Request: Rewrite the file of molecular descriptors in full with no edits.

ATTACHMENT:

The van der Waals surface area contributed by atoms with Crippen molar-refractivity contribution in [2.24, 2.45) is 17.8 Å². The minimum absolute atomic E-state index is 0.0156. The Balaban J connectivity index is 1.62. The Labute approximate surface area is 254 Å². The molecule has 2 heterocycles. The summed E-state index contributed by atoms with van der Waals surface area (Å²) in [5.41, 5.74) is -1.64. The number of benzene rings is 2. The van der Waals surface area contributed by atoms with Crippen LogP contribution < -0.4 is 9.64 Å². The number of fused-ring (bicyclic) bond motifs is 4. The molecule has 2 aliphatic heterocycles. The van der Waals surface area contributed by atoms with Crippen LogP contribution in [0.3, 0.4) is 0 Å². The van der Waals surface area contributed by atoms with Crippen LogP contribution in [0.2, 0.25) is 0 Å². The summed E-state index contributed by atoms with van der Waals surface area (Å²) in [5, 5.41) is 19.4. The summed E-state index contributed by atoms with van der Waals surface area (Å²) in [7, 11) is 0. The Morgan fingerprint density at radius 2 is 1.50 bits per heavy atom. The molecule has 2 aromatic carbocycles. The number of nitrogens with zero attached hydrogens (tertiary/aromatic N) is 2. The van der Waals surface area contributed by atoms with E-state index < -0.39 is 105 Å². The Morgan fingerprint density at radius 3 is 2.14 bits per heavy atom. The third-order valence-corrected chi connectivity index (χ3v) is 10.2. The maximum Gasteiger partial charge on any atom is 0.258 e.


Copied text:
The van der Waals surface area contributed by atoms with Crippen molar-refractivity contribution in [2.24, 2.45) is 17.8 Å². The minimum absolute atomic E-state index is 0.0156. The Balaban J connectivity index is 1.62. The Labute approximate surface area is 254 Å². The molecule has 2 heterocycles. The summed E-state index contributed by atoms with van der Waals surface area (Å²) in [5.41, 5.74) is -1.64. The number of benzene rings is 2. The van der Waals surface area contributed by atoms with Crippen LogP contribution < -0.4 is 9.64 Å². The number of fused-ring (bicyclic) bond motifs is 4. The molecule has 2 aliphatic heterocycles. The van der Waals surface area contributed by atoms with Crippen LogP contribution in [0.3, 0.4) is 0 Å². The van der Waals surface area contributed by atoms with Crippen LogP contribution in [0.2, 0.25) is 0 Å². The summed E-state index contributed by atoms with van der Waals surface area (Å²) in [5, 5.41) is 19.4. The summed E-state index contributed by atoms with van der Waals surface area (Å²) in [7, 11) is 0. The Morgan fingerprint density at radius 2 is 1.50 bits per heavy atom. The molecule has 2 aromatic carbocycles. The number of nitrogens with zero attached hydrogens (tertiary/aromatic N) is 2. The van der Waals surface area contributed by atoms with E-state index < -0.39 is 105 Å². The Morgan fingerprint density at radius 3 is 2.14 bits per heavy atom. The third-order valence-corrected chi connectivity index (χ3v) is 10.2. The maximum Gasteiger partial charge on any atom is 0.258 e.